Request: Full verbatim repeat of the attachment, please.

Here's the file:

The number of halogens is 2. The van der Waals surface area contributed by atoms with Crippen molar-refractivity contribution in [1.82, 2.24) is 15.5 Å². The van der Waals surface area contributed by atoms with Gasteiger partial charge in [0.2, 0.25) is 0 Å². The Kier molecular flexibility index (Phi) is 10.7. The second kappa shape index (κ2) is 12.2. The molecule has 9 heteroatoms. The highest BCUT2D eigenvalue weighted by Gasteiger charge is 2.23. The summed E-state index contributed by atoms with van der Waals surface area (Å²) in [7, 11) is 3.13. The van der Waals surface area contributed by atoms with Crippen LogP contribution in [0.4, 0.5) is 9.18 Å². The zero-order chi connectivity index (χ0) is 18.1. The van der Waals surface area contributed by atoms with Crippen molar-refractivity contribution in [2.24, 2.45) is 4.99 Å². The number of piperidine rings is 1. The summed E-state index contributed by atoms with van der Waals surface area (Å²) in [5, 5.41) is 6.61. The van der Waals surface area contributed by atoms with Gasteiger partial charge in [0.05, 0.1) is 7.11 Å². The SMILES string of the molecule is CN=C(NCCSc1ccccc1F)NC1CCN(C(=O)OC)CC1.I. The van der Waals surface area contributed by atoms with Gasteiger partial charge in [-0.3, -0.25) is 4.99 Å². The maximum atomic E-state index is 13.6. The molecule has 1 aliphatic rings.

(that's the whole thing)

The number of halogens is 2. The van der Waals surface area contributed by atoms with Crippen molar-refractivity contribution in [1.82, 2.24) is 15.5 Å². The van der Waals surface area contributed by atoms with Gasteiger partial charge in [0.2, 0.25) is 0 Å². The Kier molecular flexibility index (Phi) is 10.7. The second kappa shape index (κ2) is 12.2. The molecule has 9 heteroatoms. The highest BCUT2D eigenvalue weighted by Gasteiger charge is 2.23. The summed E-state index contributed by atoms with van der Waals surface area (Å²) in [7, 11) is 3.13. The van der Waals surface area contributed by atoms with Crippen LogP contribution in [0.4, 0.5) is 9.18 Å². The zero-order chi connectivity index (χ0) is 18.1. The van der Waals surface area contributed by atoms with Crippen molar-refractivity contribution in [2.24, 2.45) is 4.99 Å². The number of piperidine rings is 1. The summed E-state index contributed by atoms with van der Waals surface area (Å²) in [5, 5.41) is 6.61. The van der Waals surface area contributed by atoms with Gasteiger partial charge in [0.05, 0.1) is 7.11 Å². The SMILES string of the molecule is CN=C(NCCSc1ccccc1F)NC1CCN(C(=O)OC)CC1.I. The van der Waals surface area contributed by atoms with Gasteiger partial charge in [-0.3, -0.25) is 4.99 Å². The maximum atomic E-state index is 13.6. The molecule has 1 aliphatic rings.